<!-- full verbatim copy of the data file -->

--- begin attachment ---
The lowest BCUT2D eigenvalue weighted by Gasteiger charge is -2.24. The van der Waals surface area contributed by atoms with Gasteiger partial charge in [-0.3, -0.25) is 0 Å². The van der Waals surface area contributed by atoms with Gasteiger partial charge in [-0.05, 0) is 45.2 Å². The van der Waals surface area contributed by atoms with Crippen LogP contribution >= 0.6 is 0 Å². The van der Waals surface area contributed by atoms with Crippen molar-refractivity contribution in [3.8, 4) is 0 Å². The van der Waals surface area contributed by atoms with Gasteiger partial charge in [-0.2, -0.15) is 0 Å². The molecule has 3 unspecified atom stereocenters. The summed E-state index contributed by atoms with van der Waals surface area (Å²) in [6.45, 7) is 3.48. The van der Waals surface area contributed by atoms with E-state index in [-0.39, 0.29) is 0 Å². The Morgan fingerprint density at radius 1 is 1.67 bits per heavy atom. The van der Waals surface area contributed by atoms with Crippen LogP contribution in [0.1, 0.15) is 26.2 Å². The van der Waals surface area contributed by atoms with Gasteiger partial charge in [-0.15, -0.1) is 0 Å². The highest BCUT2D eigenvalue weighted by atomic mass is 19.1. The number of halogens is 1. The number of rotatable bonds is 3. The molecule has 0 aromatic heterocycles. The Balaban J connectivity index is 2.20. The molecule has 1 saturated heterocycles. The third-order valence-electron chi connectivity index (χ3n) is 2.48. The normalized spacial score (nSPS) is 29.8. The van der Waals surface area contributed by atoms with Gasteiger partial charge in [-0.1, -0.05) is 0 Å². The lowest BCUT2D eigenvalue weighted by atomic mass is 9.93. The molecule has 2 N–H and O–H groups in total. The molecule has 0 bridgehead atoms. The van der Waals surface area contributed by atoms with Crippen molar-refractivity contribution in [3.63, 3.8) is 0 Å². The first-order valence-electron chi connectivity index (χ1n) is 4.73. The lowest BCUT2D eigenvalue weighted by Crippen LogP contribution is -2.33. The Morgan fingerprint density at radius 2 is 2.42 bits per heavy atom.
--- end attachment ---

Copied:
The lowest BCUT2D eigenvalue weighted by Gasteiger charge is -2.24. The van der Waals surface area contributed by atoms with Gasteiger partial charge in [-0.3, -0.25) is 0 Å². The van der Waals surface area contributed by atoms with Gasteiger partial charge in [-0.05, 0) is 45.2 Å². The van der Waals surface area contributed by atoms with Crippen LogP contribution >= 0.6 is 0 Å². The van der Waals surface area contributed by atoms with Crippen molar-refractivity contribution in [3.8, 4) is 0 Å². The van der Waals surface area contributed by atoms with Gasteiger partial charge in [-0.2, -0.15) is 0 Å². The molecule has 3 unspecified atom stereocenters. The summed E-state index contributed by atoms with van der Waals surface area (Å²) in [6.45, 7) is 3.48. The van der Waals surface area contributed by atoms with E-state index in [-0.39, 0.29) is 0 Å². The Morgan fingerprint density at radius 1 is 1.67 bits per heavy atom. The van der Waals surface area contributed by atoms with Crippen LogP contribution in [0.1, 0.15) is 26.2 Å². The van der Waals surface area contributed by atoms with Gasteiger partial charge in [-0.15, -0.1) is 0 Å². The highest BCUT2D eigenvalue weighted by atomic mass is 19.1. The number of halogens is 1. The number of rotatable bonds is 3. The molecule has 0 aromatic heterocycles. The Balaban J connectivity index is 2.20. The molecule has 1 saturated heterocycles. The third-order valence-electron chi connectivity index (χ3n) is 2.48. The normalized spacial score (nSPS) is 29.8. The van der Waals surface area contributed by atoms with Gasteiger partial charge in [-0.1, -0.05) is 0 Å². The lowest BCUT2D eigenvalue weighted by atomic mass is 9.93. The molecule has 2 N–H and O–H groups in total. The molecule has 0 bridgehead atoms. The van der Waals surface area contributed by atoms with Crippen molar-refractivity contribution in [3.63, 3.8) is 0 Å². The first-order valence-electron chi connectivity index (χ1n) is 4.73. The lowest BCUT2D eigenvalue weighted by Crippen LogP contribution is -2.33. The Morgan fingerprint density at radius 2 is 2.42 bits per heavy atom.